A charset is a named mapping between Unicode characters and byte sequences. Every
Charset can decode
, converting a byte sequence into a sequence of characters,
and some can also encode
, converting a sequence of characters into a byte sequence.
Use the method
#canEncode to find out whether a charset supports both.
In the context of this class, character always refers to a Java character: a Unicode
code point in the range U+0000 to U+FFFF. (Java represents supplementary characters using surrogates.)
Not all byte sequences will represent a character, and not
all characters can necessarily be represented by a given charset. The method
#containscan be used to determine whether every character representable by one charset can also be
represented by another (meaning that a lossless transformation is possible from the contained
to the container).
There are many possible ways to represent Unicode characters as byte sequences.
See UTR#17: Unicode Character Encoding Model
for detailed discussion.
The most important mappings capable of representing every character are the Unicode
Transformation Format (UTF) charsets. Of those, UTF-8 and the UTF-16 family are the most
common. UTF-8 (described in RFC 3629)
encodes a character using 1 to 4 bytes. UTF-16 uses exactly 2 bytes per character (potentially
wasting space, but allowing efficient random access into BMP text), and UTF-32 uses
exactly 4 bytes per character (trading off even more space for efficient random access into text
that includes supplementary characters).
UTF-16 and UTF-32 encode characters directly, using their code point as a two- or four-byte
integer. This means that any given UTF-16 or UTF-32 byte sequence is either big- or
little-endian. To assist decoders, Unicode includes a special byte order mark (BOM)
character U+FEFF used to determine the endianness of a sequence. The corresponding byte-swapped
code point U+FFFE is guaranteed never to be assigned. If a UTF-16 decoder sees
0xfe, 0xff, for example, it knows it's reading a big-endian byte sequence, while
0xff, 0xfe, would indicate a little-endian byte sequence.
UTF-8 can contain a BOM, but since the UTF-8 encoding of a character always uses the same
byte sequence, there is no information about endianness to convey. Seeing the bytes
corresponding to the UTF-8 encoding of U+FEFF (
0xef, 0xbb, 0xbf) would only serve to
suggest that you're reading UTF-8. Note that BOMs are decoded as the U+FEFF character, and
will appear in the output character sequence. This means that a disadvantage to including a BOM
in UTF-8 is that most applications that use UTF-8 do not expect to see a BOM. (This is also a
reason to prefer UTF-8: it's one less complication to worry about.)
Because a BOM indicates how the data that follows should be interpreted, a BOM should occur
as the first character in a character sequence.
See the Byte Order Mark (BOM) FAQ for
more about dealing with BOMs.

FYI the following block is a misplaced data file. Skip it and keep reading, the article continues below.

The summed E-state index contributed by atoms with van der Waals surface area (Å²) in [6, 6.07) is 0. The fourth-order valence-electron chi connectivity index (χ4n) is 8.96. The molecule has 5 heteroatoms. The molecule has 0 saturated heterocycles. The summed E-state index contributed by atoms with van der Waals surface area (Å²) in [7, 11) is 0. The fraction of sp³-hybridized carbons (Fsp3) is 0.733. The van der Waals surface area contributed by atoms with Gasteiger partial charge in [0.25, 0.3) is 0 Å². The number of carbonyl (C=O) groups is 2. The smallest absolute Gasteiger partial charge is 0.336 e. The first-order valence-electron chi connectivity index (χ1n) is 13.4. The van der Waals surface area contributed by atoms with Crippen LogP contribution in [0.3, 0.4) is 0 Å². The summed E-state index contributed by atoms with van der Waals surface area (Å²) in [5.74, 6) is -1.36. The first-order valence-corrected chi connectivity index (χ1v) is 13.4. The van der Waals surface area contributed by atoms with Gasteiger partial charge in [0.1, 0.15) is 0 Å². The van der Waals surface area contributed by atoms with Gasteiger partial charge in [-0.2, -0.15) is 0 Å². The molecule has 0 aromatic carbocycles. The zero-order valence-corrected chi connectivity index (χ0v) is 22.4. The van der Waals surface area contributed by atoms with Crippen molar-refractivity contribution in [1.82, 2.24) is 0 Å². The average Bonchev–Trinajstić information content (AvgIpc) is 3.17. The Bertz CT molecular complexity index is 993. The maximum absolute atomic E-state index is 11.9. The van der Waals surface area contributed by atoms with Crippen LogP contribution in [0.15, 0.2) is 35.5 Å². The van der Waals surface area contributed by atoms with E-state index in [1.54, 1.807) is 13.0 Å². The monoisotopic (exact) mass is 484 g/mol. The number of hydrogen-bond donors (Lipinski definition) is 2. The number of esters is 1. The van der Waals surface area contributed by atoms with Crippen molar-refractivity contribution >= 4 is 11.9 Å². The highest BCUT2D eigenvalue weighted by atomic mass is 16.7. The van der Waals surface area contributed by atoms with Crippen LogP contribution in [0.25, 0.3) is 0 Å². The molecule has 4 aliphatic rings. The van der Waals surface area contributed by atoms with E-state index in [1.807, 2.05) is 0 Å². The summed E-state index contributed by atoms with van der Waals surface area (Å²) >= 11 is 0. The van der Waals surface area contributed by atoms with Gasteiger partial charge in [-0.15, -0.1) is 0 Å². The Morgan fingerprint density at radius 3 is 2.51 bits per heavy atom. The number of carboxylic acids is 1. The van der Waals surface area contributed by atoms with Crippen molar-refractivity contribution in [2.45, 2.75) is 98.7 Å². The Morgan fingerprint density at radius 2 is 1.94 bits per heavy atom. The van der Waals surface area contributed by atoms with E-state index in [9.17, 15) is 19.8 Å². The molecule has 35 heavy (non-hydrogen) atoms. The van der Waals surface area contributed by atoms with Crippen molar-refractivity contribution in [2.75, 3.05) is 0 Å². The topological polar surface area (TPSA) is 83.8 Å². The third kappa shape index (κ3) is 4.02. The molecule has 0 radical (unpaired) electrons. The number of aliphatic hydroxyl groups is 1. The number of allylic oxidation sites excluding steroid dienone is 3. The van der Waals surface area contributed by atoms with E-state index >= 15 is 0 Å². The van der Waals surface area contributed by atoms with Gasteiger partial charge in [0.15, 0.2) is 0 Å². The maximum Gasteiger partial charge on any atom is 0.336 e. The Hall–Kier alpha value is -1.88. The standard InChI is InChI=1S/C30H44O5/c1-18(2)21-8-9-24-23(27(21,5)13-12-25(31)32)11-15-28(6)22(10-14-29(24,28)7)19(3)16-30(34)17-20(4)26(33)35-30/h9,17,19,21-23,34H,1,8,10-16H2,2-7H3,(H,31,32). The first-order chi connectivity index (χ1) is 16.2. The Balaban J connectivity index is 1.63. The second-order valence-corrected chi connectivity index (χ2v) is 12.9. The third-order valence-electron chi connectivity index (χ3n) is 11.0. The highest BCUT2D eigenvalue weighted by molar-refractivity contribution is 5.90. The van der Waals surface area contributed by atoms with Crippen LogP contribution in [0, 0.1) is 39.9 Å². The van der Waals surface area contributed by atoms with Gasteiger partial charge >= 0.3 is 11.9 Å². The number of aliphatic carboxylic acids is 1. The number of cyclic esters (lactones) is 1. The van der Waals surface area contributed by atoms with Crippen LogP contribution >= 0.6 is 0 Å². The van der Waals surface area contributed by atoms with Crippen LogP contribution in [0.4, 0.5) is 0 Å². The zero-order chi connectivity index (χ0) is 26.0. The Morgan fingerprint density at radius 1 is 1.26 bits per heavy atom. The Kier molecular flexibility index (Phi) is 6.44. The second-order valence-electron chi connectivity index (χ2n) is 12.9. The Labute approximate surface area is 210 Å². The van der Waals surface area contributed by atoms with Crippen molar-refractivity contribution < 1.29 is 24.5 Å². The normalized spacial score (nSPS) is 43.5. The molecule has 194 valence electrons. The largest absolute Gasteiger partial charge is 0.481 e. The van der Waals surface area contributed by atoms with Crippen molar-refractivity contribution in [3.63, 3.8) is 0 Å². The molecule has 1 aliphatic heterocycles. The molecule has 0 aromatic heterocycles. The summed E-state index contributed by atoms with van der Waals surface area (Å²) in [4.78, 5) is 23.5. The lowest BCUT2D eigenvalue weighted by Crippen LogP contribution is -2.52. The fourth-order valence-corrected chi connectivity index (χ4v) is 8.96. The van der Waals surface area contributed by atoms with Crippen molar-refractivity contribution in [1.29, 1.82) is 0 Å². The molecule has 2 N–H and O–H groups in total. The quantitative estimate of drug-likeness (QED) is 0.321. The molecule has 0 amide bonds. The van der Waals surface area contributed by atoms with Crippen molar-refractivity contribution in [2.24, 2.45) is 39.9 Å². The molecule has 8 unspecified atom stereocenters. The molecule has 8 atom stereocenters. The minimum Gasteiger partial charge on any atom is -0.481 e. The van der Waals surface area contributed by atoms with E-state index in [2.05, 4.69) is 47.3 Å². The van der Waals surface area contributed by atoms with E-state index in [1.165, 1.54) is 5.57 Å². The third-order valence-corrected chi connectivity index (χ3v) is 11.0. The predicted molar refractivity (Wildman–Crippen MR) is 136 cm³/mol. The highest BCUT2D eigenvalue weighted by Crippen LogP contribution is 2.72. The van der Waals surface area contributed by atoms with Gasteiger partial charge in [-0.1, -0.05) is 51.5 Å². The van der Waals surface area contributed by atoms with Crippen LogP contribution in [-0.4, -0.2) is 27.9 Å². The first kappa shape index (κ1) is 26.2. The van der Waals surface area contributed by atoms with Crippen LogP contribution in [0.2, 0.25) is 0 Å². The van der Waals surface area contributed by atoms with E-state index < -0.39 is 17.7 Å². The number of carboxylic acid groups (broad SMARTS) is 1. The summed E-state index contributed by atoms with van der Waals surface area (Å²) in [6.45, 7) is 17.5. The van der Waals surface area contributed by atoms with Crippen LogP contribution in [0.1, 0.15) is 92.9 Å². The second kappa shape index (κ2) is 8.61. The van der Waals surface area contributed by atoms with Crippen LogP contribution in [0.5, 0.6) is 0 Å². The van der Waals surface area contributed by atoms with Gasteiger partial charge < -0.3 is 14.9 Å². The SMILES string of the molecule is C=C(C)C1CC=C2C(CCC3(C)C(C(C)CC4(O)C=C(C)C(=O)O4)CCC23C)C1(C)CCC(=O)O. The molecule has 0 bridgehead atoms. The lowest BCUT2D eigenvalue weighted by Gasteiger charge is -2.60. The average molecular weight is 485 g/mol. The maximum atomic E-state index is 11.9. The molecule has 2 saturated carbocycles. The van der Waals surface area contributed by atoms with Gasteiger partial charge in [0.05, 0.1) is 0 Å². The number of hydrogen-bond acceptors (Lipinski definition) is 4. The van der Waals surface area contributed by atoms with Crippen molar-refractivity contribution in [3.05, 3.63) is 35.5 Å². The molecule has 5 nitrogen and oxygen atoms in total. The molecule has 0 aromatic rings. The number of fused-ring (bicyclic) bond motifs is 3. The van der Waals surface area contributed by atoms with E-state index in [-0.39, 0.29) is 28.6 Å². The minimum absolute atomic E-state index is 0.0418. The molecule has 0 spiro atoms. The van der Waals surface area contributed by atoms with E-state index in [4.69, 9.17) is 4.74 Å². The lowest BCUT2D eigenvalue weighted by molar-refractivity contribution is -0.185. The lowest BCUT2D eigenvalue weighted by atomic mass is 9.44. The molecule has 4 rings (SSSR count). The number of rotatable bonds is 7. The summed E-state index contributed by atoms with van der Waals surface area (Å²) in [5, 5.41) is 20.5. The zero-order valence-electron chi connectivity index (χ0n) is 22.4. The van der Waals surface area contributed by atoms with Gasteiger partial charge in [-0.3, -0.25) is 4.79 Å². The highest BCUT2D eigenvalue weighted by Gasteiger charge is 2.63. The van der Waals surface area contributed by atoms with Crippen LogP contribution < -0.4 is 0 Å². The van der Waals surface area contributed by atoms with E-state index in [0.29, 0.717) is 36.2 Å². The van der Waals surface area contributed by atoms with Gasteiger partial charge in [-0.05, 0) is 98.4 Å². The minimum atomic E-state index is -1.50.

Endianness and BOM behavior
The following tables show the endianness and BOM behavior of the UTF-16 variants.
This table shows what the encoder writes. "BE" means that the byte sequence is big-endian,
"LE" means little-endian. "BE BOM" means a big-endian BOM (that is,
|Charset ||Encoder writes |
|UTF-16BE ||BE, no BOM |
|UTF-16LE ||LE, no BOM |
|UTF-16 ||BE, with BE BOM |
The next table shows how each variant's decoder behaves when reading a byte sequence.
The exact meaning of "failure" in the table is dependent on the
CodingErrorAction supplied to
"BE, failure" means "the byte sequence is treated as big-endian, and a little-endian BOM
triggers the malformedInputAction".
The phrase "includes BOM" means that the output includes the U+FEFF byte order mark character.
|Charset ||BE BOM ||LE BOM ||No BOM |
|UTF-16BE ||BE, includes BOM ||BE, failure ||BE |
|UTF-16LE ||LE, failure ||LE, includes BOM ||LE |
|UTF-16 ||BE ||LE ||BE |
A charset has a canonical name, returned by
#name. Most charsets will
also have one or more aliases, returned by
#aliases. A charset can be looked up
by canonical name or any of its aliases using
The following charsets are available on every Java implementation:
All of these charsets support both decoding and encoding. The charsets whose names begin
"UTF" can represent all characters, as mentioned above. The "ISO-8859-1" and "US-ASCII" charsets
can only represent small subsets of these characters. Except when required to do otherwise for
compatibility, new code should use one of the UTF charsets listed above. The platform's default
charset is UTF-8. (This is in contrast to some older implementations, where the default charset
depended on the user's locale.)
Most implementations will support hundreds of charsets. Use
#isSupported to see what's available. If you intend to use the charset if it's
available, just call
#forName and catch the exceptions it throws if the charset isn't
Additional charsets can be made available by configuring one or more charset
providers through provider configuration files. Such files are always named
as "java.nio.charset.spi.CharsetProvider" and located in the
"META-INF/services" directory of one or more classpaths. The files should be
encoded in "UTF-8". Each line of their content specifies the class name of a
charset provider which extends
A line should end with '\r', '\n' or '\r\n'. Leading and trailing whitespace
is trimmed. Blank lines, and lines (after trimming) starting with "#" which are
regarded as comments, are both ignored. Duplicates of names already found are also
ignored. Both the configuration files and the provider classes will be loaded
using the thread context class loader.
Although class is thread-safe, the
it returns are inherently stateful.